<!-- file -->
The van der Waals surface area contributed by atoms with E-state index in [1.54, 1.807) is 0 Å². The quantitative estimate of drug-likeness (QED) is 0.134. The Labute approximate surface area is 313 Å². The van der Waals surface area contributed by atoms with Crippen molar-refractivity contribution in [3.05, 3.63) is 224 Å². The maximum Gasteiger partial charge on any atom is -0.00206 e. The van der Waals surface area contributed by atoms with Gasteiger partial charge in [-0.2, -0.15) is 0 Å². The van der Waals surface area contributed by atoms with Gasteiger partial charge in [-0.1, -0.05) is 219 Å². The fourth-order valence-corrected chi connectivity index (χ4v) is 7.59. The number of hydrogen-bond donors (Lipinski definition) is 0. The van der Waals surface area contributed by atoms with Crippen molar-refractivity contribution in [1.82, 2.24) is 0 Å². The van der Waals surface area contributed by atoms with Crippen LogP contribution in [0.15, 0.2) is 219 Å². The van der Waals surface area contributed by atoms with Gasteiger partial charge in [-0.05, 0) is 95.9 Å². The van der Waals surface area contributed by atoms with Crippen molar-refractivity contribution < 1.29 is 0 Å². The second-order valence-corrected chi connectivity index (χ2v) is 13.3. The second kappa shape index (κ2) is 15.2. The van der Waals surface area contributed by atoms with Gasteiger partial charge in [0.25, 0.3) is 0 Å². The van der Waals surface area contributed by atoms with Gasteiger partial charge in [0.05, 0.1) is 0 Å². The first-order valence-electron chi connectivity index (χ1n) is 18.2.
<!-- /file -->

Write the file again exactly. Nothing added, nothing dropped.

The van der Waals surface area contributed by atoms with E-state index in [1.54, 1.807) is 0 Å². The quantitative estimate of drug-likeness (QED) is 0.134. The Labute approximate surface area is 313 Å². The van der Waals surface area contributed by atoms with Crippen molar-refractivity contribution in [3.05, 3.63) is 224 Å². The maximum Gasteiger partial charge on any atom is -0.00206 e. The van der Waals surface area contributed by atoms with Gasteiger partial charge in [-0.2, -0.15) is 0 Å². The van der Waals surface area contributed by atoms with Gasteiger partial charge in [-0.1, -0.05) is 219 Å². The fourth-order valence-corrected chi connectivity index (χ4v) is 7.59. The number of hydrogen-bond donors (Lipinski definition) is 0. The van der Waals surface area contributed by atoms with Crippen molar-refractivity contribution in [1.82, 2.24) is 0 Å². The van der Waals surface area contributed by atoms with Crippen LogP contribution in [0.15, 0.2) is 219 Å². The van der Waals surface area contributed by atoms with Gasteiger partial charge in [-0.05, 0) is 95.9 Å². The van der Waals surface area contributed by atoms with Crippen molar-refractivity contribution < 1.29 is 0 Å². The second-order valence-corrected chi connectivity index (χ2v) is 13.3. The second kappa shape index (κ2) is 15.2. The van der Waals surface area contributed by atoms with Gasteiger partial charge in [0.25, 0.3) is 0 Å². The van der Waals surface area contributed by atoms with Gasteiger partial charge in [0.05, 0.1) is 0 Å². The first-order valence-electron chi connectivity index (χ1n) is 18.2.